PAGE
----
Family ties, blood ties, thicker-than-water-connections, clans, your folks, where-you-come-from, what-you-are-made-of: your people are your people, yours and no one else’s, linked up long before you and long after, in a body chain of inevitability, an unavoidable done-deal populated with truck drivers and homemakers, poker players and prostitutes, murderers and more. Hers were immigrant Scot/Irish and indigenous American Indian, pioneers of mixed blood and mixed meanings; robbers, conjurers and outlaws, with dirt under their nails, full heads of thick hair, and high cheekbones. They were workers, raiders, and runners—women and men with stories she might never fully know, but might live to understand—tales of revenge and loss, of envy and greed and hope—of surviving only on the run.
The right ending is an open door you can’t see too far out of. It can mean exactly the opposite of what you are thinking.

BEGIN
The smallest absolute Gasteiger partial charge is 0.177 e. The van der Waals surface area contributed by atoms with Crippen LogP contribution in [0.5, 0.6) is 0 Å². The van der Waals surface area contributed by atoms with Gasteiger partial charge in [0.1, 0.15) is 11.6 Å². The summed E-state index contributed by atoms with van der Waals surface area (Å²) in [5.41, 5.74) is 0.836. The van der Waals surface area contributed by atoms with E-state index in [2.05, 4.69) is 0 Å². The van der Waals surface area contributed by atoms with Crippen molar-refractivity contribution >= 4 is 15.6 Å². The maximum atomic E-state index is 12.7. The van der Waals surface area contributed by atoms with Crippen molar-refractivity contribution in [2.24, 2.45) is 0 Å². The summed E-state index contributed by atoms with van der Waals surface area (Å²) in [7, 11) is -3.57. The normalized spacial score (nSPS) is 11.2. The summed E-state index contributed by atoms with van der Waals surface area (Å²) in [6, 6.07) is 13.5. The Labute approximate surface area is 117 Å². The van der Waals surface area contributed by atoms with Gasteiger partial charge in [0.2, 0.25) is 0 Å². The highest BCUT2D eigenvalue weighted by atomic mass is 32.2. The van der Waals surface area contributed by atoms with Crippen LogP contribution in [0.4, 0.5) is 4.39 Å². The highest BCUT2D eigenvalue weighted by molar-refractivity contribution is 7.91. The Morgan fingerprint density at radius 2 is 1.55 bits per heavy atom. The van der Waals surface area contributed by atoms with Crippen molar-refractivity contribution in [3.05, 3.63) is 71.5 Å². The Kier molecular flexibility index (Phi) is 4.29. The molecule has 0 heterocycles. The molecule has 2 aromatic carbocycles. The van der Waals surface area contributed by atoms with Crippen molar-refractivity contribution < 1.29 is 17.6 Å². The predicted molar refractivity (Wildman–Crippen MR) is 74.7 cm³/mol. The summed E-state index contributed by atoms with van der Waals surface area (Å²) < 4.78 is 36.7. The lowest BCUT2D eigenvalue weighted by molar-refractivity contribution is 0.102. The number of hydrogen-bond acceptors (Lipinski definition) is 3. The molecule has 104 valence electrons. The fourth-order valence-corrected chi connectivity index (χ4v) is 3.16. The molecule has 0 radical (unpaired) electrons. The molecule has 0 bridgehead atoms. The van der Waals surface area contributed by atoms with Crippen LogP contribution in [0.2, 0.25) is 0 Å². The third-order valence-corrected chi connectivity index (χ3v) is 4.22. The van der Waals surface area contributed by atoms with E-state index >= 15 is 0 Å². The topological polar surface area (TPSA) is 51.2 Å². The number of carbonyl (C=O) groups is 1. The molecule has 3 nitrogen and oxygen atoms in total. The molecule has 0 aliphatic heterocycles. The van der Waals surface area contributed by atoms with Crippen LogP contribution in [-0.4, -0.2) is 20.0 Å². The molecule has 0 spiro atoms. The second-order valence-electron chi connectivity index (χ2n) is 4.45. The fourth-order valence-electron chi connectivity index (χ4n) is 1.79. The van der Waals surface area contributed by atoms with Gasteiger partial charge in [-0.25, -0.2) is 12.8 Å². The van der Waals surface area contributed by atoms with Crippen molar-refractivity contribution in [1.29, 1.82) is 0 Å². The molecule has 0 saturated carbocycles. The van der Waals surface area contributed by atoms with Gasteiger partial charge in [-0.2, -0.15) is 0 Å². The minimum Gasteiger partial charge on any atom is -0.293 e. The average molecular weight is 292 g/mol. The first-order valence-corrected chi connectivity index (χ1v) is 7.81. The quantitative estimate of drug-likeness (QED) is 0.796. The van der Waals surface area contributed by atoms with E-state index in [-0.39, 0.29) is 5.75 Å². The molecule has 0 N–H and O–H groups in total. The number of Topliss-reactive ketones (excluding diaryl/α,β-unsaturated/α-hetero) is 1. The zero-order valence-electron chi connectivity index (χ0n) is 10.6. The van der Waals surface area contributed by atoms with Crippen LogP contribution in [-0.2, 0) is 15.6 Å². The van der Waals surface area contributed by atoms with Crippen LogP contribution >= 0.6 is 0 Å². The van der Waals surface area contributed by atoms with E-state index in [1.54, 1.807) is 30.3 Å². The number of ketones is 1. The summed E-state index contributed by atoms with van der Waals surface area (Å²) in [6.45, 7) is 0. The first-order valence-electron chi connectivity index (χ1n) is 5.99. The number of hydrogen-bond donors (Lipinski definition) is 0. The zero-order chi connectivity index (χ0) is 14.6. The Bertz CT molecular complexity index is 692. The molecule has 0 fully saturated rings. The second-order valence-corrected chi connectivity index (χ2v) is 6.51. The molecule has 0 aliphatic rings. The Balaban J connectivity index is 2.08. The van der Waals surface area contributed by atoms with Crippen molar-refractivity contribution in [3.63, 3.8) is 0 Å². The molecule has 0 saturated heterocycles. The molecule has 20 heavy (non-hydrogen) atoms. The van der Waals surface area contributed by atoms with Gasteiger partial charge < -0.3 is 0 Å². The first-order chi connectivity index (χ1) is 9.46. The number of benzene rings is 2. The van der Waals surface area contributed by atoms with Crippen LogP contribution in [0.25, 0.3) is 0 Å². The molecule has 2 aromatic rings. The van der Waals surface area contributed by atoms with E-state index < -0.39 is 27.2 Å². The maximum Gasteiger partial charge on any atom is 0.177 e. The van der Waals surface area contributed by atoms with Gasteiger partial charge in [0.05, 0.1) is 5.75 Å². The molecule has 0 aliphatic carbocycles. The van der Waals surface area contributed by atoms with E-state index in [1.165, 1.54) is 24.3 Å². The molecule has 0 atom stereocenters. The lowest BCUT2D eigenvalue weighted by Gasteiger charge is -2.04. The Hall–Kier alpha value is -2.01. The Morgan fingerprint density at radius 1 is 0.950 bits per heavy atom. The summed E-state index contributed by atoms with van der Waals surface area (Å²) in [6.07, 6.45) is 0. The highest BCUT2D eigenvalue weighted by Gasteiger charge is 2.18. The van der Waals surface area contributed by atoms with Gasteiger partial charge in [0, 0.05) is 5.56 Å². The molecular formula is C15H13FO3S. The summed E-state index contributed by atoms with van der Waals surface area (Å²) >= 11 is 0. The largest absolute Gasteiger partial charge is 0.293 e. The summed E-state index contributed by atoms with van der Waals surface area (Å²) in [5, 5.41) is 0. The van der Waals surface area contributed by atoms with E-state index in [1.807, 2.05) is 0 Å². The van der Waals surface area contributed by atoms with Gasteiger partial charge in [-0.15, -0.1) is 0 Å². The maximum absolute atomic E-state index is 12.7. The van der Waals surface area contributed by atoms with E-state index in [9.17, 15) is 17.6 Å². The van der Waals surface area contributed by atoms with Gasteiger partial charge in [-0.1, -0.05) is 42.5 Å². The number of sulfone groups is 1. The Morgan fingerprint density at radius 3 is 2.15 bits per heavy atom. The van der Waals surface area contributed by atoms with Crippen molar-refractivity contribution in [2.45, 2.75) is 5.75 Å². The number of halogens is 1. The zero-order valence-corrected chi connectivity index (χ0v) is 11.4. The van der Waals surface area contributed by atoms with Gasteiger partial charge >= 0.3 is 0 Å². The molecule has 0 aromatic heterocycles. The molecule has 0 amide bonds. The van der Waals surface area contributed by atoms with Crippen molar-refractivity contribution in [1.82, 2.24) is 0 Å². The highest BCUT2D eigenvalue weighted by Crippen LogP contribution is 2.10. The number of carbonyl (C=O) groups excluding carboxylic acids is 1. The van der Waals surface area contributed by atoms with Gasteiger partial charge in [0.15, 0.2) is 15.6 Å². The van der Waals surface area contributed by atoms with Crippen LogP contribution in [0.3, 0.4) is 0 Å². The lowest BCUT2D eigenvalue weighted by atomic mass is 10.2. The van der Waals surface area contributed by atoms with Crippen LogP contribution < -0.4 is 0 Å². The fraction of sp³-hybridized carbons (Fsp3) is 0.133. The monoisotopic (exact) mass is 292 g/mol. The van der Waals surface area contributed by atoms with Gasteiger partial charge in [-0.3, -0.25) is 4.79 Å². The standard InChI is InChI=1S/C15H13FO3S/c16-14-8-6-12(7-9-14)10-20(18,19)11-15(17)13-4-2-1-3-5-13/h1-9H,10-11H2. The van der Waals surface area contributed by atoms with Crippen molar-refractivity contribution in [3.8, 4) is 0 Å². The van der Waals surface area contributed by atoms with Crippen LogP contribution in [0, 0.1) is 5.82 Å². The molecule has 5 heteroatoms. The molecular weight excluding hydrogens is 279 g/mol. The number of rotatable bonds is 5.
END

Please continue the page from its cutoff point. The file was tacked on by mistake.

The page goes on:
—―Michael Ondaatje, Coming Through Slaughter
well listen, you may as well tell your story because if you don’t, some other clown will, and badly. and serially.
What a story is, is devious. It pretends transparency, forthrightness. It engages with ordinary people, ordinary matters, recognizable stuff. But this is all a masquerade. What good stories deal with is the horror and incomprehensibility of time, the dark encroachment of old catastrophes…
Nothing is lost if one has the courage to proclaim that all is lost and we must begin anew.
—Julio Cortazar Hopscotch (1963)
Memory believes before knowing remembers.
— William Faulkner, Light in August